Actually, I think I'm confusing two restaurants: the famous black celebrity serving place was creole, but very attractive, but there was another place, smaller, unrefined with the fabulous soul food.

                                            Did anybody else see this show and take notes???

                                            1. re: Rachel Perlow

                                              Most likely, the famous black celebrity place was Dooky Chase's. That falls into my category of "New Orleans food" (gumbo, shrimp, jambalaya . . .) I'd be curious to know what the other one was. If it was Eddie's, it has apparently seen better days. I had a very disappointing meal at the famous Eddie's, with crunchy underdone rice, no cornbread, off-flavor oil-fried chicken. The leads I haven't tried yet are Henry's, Two Sisters' Kitchen, and Williams Restaurant.

                                              1. re: Sarah

                                                Do try Willie Mae's, right behind Dookie Chase, which serves excellent fried chicken, pork chops, butter beans, greens, smothered steaks . . . soul food. One hundred percent. Oh my.

                                                1. re: Sarah

                                                  When Eddie was alive and in the kitchen, Eddie's was my favorite restaurant in New Orleans bar none. I've never had gumbo remotely as good; the bread pudding was the best in New Orleans; and the oyster stuffing accompanying the excellent pork chops was a gift from above.

                                                  The grandmommy of all soul food places in New Orleans, Chez Helene, is no more, so I guess Dooky is the matriarch by default. I never got to Chez Helene, but I regret that I missed it, as it inspired one of my favorite television shows of all times, Frank's Place.

                                                  1. re: Sarah

                                                    Another place to check out (I haven't been yet) for soul food is Dunbar's.

                                                  2. re: Rachel Perlow

                                                    A few of the restaurants were Brennan's, Galatoire's, Antoine's and the Commander's Palace. I have been to N.O. many many times, there are small places I love and the places that are more for tourists. But a few of those are great as well, one of my favorites esp this time of year is Maspero's across from the Jackson Brewery. The name is Pierre Masperos one of oldest in the French Quarter, having been erected in 1788 by Don Juan Paillet. The history of the building can be found if you search the restruant. MY favorite is the french onion soup, with a sandwich. Which is too big for me alone to eat I usually split it with someone, or get it in a togo box and give to someone.(Usually on the street) ITS not fancy by no means and usually packed during busy times. BUT I love it. Coop's place is good to, its on the back side of Jimmy Buffett's Margaritaville.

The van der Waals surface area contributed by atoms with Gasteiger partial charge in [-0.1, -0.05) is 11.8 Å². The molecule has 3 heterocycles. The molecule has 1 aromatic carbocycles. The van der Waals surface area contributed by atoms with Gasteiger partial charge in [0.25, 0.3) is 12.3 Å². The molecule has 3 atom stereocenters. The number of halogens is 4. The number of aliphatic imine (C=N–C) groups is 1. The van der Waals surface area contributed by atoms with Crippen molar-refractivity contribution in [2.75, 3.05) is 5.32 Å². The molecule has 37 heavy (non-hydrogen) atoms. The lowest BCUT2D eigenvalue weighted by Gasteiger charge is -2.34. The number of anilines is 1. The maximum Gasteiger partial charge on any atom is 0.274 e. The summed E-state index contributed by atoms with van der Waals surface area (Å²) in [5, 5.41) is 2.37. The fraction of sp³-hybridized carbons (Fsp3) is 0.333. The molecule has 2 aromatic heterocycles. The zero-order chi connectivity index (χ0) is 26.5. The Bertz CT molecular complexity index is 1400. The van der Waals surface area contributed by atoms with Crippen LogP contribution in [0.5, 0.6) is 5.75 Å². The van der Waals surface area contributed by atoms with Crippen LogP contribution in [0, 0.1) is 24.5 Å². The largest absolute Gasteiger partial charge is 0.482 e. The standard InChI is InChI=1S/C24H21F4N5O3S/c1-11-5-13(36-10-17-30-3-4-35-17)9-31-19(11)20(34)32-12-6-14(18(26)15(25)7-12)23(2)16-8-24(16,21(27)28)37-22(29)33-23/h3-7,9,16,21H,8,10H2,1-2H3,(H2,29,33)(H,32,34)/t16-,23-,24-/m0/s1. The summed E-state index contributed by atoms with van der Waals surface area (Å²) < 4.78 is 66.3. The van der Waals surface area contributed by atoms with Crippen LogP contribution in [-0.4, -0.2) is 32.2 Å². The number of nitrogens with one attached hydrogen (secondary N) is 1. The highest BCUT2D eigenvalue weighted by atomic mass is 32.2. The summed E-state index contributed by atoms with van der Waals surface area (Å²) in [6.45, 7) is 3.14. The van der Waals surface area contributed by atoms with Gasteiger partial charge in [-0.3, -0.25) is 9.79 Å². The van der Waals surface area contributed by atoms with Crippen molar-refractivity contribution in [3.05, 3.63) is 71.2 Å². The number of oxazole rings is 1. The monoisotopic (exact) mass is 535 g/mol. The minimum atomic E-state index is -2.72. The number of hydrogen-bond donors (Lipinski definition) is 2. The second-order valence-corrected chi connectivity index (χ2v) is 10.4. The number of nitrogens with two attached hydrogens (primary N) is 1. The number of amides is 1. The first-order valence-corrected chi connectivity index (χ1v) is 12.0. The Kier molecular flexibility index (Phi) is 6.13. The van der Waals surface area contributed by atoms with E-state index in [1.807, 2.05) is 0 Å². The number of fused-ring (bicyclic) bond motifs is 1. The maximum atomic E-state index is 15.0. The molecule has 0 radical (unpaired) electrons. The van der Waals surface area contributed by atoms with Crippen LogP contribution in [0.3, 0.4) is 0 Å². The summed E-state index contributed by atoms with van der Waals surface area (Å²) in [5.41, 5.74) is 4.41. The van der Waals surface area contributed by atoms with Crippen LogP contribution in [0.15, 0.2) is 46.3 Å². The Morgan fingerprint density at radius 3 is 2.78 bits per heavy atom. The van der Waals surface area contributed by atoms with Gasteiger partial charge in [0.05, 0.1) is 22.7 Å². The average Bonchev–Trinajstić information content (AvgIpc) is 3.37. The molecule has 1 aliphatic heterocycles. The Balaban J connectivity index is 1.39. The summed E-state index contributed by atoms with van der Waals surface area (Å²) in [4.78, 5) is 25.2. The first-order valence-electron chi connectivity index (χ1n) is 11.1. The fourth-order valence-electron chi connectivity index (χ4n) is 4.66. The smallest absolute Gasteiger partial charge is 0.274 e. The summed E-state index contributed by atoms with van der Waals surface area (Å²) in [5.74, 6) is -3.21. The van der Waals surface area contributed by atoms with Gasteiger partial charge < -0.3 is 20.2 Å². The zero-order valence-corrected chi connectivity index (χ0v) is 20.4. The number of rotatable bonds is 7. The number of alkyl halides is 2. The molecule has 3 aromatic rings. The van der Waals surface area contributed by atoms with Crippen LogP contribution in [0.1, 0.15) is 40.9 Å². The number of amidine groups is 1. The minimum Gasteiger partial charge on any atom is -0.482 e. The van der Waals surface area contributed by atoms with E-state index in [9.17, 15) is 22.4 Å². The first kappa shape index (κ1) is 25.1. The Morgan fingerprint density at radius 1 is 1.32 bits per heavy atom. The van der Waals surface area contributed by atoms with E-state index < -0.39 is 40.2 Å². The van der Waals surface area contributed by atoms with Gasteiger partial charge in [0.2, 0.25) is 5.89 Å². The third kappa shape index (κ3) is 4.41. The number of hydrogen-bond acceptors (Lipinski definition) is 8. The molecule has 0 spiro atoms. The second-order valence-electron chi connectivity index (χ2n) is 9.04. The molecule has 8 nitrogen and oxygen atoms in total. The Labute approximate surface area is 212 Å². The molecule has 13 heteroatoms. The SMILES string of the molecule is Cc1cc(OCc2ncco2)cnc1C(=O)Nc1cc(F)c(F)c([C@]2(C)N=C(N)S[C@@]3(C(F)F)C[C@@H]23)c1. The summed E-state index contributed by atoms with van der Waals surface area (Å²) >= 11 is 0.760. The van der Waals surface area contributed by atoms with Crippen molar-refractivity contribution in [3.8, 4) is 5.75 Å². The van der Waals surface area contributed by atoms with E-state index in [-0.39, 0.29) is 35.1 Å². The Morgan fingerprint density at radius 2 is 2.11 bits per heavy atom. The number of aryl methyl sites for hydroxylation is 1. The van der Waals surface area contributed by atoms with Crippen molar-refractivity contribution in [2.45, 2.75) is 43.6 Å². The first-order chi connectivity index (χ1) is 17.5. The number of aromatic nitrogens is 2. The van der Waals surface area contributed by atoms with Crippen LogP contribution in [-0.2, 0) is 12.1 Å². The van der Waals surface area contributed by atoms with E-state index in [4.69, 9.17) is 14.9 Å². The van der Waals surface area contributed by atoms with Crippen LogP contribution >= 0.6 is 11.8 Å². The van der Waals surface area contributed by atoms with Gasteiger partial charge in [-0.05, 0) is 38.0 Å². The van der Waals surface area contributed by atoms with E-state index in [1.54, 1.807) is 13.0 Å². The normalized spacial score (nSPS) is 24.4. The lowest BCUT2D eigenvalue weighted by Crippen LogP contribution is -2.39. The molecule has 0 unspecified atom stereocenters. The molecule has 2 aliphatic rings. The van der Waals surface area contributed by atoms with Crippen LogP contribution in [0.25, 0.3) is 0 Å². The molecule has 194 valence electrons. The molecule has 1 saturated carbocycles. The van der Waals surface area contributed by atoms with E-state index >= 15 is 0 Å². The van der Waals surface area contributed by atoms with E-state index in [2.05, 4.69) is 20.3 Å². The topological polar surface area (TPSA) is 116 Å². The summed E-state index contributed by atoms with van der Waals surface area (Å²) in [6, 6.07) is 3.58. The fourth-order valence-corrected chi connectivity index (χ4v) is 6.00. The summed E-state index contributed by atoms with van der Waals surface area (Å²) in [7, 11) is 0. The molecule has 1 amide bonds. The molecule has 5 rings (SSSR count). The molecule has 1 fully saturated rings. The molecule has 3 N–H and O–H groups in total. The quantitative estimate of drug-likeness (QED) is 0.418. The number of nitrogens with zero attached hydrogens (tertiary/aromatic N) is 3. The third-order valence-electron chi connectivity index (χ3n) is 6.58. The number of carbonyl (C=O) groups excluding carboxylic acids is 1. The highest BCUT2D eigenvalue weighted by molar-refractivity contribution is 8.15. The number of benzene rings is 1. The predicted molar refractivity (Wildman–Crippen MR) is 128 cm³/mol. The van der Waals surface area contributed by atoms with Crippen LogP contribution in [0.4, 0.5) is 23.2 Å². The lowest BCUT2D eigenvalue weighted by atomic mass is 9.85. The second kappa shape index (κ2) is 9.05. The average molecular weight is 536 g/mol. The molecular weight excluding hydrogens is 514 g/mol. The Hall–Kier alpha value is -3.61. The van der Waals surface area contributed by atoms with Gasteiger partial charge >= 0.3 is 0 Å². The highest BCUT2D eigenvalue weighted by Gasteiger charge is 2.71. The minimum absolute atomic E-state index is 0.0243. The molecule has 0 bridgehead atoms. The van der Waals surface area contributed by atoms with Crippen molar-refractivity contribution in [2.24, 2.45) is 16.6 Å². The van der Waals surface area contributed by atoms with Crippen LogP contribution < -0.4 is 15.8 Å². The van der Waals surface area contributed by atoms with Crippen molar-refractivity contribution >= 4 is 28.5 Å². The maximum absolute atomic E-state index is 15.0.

French Market Restaurant & Bar is good as well , the pasta dishes are huge. And if your looking for more top of the line but not black tie. I would say visit Jacques-Imo's, as well as Nola's. There are too many restaurants there for me to talk about maybe another column sometimes. Happy Eating !

                                    2. I've already reviewed this spot, so I'll only mention the highlights here. The Kountry Kitchen in Columbus, MS gets my vote. I'm there every Thursday I am in town for fried chicken, squash dressing, mashed potatoes w/ gravy, chocolate chip pecan pie and sweet tea. Sweet tea is essential at any true soul food establishment.

                                      2 Replies
                                      1. re: Peter Imes

                                        As far as meat and threes go, my votes would go to Lizard's Thicket in Columbia, South Carolina, Prossers in Murrells Inlet, South Carolina and probably just about any roadside cinderblock restaurant that serves a meat and three.

                                        The very best however is SeeWees in Awendaw, South Carolina between McClellanville South Carolina and Charleston (Mt. Pleasant) South Carolina. It is a seafood meat and three with great prices.

                                        1. re: BlueHerons

                                          SeeWee is good. Some of the best I've found in SC, at least. Still, my ALL-TIME favorite is listed below...

                                      2. The Market Diner in Thomasville, GA. Hands down the best homestyle country cookin' you'll find at any place with "diner" in its title, or otherwise for that matter. Everything homemade, nothing from cans, all of it insanely delicious. Their all-you-can-eat lunch buffet at $6 (including beverage) is probably the best deal in the country.

                                        Market Diner Restaurant
                                        502 Smith Ave, Thomasville, GA 31792